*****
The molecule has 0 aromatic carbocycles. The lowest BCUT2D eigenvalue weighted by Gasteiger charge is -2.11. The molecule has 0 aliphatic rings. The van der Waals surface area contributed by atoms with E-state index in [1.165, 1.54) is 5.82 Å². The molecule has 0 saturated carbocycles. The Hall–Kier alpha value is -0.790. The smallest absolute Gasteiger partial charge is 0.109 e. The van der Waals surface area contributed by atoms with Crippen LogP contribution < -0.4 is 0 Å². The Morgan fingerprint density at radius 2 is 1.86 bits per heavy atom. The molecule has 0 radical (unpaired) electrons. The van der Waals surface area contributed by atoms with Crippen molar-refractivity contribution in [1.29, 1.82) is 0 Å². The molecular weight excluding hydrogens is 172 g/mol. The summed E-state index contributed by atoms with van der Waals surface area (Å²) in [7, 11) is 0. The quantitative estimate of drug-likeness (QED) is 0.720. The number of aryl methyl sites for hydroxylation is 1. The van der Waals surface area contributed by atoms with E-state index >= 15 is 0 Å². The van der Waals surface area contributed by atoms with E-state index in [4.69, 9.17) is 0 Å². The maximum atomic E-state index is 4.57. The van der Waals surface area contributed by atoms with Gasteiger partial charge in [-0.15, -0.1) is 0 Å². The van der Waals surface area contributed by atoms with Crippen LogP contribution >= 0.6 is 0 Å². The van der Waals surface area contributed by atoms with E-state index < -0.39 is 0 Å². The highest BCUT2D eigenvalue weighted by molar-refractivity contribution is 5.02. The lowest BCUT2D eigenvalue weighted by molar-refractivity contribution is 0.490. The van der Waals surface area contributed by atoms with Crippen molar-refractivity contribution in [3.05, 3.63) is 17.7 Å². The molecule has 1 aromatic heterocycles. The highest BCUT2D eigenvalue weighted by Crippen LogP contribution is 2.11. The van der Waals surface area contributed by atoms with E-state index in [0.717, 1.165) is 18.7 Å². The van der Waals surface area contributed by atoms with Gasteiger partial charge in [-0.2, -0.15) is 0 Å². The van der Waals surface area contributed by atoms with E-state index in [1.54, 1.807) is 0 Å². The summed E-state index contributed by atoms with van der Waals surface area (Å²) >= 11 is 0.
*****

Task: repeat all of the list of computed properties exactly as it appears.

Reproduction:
The molecule has 0 aromatic carbocycles. The lowest BCUT2D eigenvalue weighted by Gasteiger charge is -2.11. The molecule has 0 aliphatic rings. The van der Waals surface area contributed by atoms with E-state index in [1.165, 1.54) is 5.82 Å². The molecule has 0 saturated carbocycles. The Hall–Kier alpha value is -0.790. The smallest absolute Gasteiger partial charge is 0.109 e. The van der Waals surface area contributed by atoms with Crippen LogP contribution < -0.4 is 0 Å². The Morgan fingerprint density at radius 2 is 1.86 bits per heavy atom. The molecule has 0 radical (unpaired) electrons. The van der Waals surface area contributed by atoms with Crippen molar-refractivity contribution in [1.29, 1.82) is 0 Å². The molecular weight excluding hydrogens is 172 g/mol. The summed E-state index contributed by atoms with van der Waals surface area (Å²) in [7, 11) is 0. The quantitative estimate of drug-likeness (QED) is 0.720. The number of aryl methyl sites for hydroxylation is 1. The van der Waals surface area contributed by atoms with E-state index >= 15 is 0 Å². The van der Waals surface area contributed by atoms with E-state index in [4.69, 9.17) is 0 Å². The maximum atomic E-state index is 4.57. The van der Waals surface area contributed by atoms with Gasteiger partial charge in [-0.15, -0.1) is 0 Å². The van der Waals surface area contributed by atoms with Crippen LogP contribution >= 0.6 is 0 Å². The van der Waals surface area contributed by atoms with E-state index < -0.39 is 0 Å². The highest BCUT2D eigenvalue weighted by molar-refractivity contribution is 5.02. The lowest BCUT2D eigenvalue weighted by molar-refractivity contribution is 0.490. The van der Waals surface area contributed by atoms with Crippen molar-refractivity contribution in [3.05, 3.63) is 17.7 Å². The molecule has 1 aromatic heterocycles. The highest BCUT2D eigenvalue weighted by Crippen LogP contribution is 2.11. The van der Waals surface area contributed by atoms with E-state index in [0.717, 1.165) is 18.7 Å². The van der Waals surface area contributed by atoms with Gasteiger partial charge in [-0.2, -0.15) is 0 Å². The van der Waals surface area contributed by atoms with E-state index in [1.54, 1.807) is 0 Å². The summed E-state index contributed by atoms with van der Waals surface area (Å²) >= 11 is 0.